Land of the Dead (2005)
by Steve Habrat
It only took twenty years and a lot of coaxing by fans to lure George Romero back to the genre that he created. Twenty long years for him to whip out his camera and take a snapshot of an era. With 2005’s Land of the Dead, he certainly takes an ugly picture. He also apparently does not like George W. Bush, which comes as no surprise really considering his creeping liberalism in his previous work. In comparison to Night of the Living Dead, Dawn of the Dead, and Day of the Dead, Land of the Dead is much more pulpy than it’s predecessors. Many were disgusted by the film, both by its violence and the fact that the film seems too silly for the Dead series. Romero claimed that Dawn of the Dead was his comic book film, but Land of the Dead seems to be the true embodiment of that claim. Armed with a budget this time around, Romero makes his grandest zombie oeuvre and boy does it look pretty. He also sprays the audience with his most ornate death sequences of his career. Even as the runt of the original Dead litter, I still have a soft spot for this film despite the negative views from many I have showed it to. I hoped for several years that Romero would return to the zombie genre and he kept threatening he would. I was delighted when I saw the gallant trailer for this movie. I wanted to burst into applause in the theater. The master was FINALLY back.
In the opening moments of Land, the geek in me was sold on the movie. It wasn’t even fifteen minutes in. The opening credits establish that this is a direct sequel to Night of the Living Dead. Shot in black in white, the sputtering footage set against radio broadcasts that come through on an old Zenith radio are macabre and will give any Dead fan the excited chills. Strung through the credits, Romero keeps showing us autopsy like footage of a zombie rotting away, establishing that it has probably been years since the events of Night. These credits stick with you just like the ones from Zach Snyder’s 2004 remake of Dawn of the Dead. They flaunt themselves as real news footage and boy is it an effective start to what is somewhat of a disappointing film. I have really tried to put my fanboy tendencies to the side for this review, mostly because I want to give an honest evaluation of the film. The original three Dead films are masterpieces in their own right, legendary in horror history. Land is well known, but I feel that many weren’t hip to what Romero brings to the table. You really have to know the man and understand that he isn’t just blood-and-guts spectacle. There is quite a bit more going on to this film, mainly the idea that the middle class was fading under the Bush administration and that capitalism was king. Romero came back to unleash his zombie hoards on the issue. All it took for the fan in me, however, was to see those credits.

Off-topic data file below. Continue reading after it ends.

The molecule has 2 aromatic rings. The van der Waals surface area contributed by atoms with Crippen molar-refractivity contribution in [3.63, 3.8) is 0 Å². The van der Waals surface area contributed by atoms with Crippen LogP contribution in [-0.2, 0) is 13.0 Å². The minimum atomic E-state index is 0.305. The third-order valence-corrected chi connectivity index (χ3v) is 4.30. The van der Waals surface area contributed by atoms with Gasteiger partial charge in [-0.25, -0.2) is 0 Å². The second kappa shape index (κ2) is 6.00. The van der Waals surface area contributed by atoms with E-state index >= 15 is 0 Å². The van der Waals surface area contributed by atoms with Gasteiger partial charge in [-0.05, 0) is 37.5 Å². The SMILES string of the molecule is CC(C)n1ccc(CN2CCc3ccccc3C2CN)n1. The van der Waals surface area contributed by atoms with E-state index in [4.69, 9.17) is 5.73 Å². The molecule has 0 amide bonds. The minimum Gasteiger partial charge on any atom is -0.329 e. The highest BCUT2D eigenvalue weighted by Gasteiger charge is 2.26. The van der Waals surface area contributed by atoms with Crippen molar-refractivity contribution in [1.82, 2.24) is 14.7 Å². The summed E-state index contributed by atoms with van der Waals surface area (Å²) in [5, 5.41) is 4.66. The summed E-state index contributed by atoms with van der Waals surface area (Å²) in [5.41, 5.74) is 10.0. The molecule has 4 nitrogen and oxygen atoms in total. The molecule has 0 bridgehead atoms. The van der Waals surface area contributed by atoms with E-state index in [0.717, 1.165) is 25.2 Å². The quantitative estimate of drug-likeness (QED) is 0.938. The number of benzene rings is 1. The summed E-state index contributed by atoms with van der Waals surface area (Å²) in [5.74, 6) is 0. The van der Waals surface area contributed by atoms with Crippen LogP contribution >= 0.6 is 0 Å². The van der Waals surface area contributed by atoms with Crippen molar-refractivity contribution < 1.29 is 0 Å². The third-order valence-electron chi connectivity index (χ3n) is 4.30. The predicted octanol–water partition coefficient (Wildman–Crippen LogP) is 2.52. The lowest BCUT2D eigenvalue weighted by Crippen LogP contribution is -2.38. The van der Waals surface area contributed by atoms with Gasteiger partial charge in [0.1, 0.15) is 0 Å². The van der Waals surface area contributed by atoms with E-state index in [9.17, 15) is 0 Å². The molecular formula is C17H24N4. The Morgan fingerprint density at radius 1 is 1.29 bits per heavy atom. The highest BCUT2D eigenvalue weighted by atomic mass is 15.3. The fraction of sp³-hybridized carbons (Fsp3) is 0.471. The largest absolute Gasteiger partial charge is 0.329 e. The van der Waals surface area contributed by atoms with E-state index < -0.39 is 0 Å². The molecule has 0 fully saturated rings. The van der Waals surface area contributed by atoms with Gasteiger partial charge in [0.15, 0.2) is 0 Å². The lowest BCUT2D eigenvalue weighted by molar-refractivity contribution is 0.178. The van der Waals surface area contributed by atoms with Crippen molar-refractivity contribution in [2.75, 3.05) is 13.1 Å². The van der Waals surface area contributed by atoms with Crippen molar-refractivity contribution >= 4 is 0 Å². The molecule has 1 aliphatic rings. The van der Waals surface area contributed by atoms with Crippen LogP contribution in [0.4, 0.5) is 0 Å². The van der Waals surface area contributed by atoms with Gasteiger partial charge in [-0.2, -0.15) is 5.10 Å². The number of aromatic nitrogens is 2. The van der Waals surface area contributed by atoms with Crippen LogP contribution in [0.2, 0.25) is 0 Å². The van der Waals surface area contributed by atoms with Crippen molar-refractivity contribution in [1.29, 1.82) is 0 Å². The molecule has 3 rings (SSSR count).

Land of the Dead establishes a world where the last living humans are residing in a walled-off city. It bears a strange resemblance to Pittsburgh, Romero’s beloved birthplace. The city is controlled by Kaufman (Played by the late by always awesome Dennis Hopper), who runs a high-rise apartment complex for the wealthy called Fiddler’s Green. It features fine dinning, luxury apartments, high-end shopping, and impenetrable protection for the zombie army lurking just beyond the city. The rest of the survivors are reduced to the slummy streets, where gambling, prostitution, and organized crime reign. The wealthy inhabitants of Fiddler’s Green turn their backs on the decay, hoping it will all disappear. Kaufman sends out special teams of scavengers, whose jobs require that they bring back supplies for the city. They venture into the suburban areas where they murder and maim their way around. The scavengers are lead by soft-spoken Riley (Played by Simon Baker) and his two partners, conniving Cholo (Played by John Leguizamo) and disfigured Charlie (Played by Robert Joy). Cholo believes that Kaufman is going to let him move into one of the spiffy apartments he controls, but when he is set-up and humiliated by Kaufman, he steals the cities most valuable weapon, the tank-like Dead Reackoning, and threatens to bomb the city if he is not given what he wants. Kaufman enlists Riley and Charlie to find Cholo and take back the weapon. Riley and Charlie team up with a tough-as-nails prostitute Slack (Played by horror film icon Dario Argento’s daughter Asia Argento) and soon they discover that the zombie army outside is evolving in the deadliest possible way.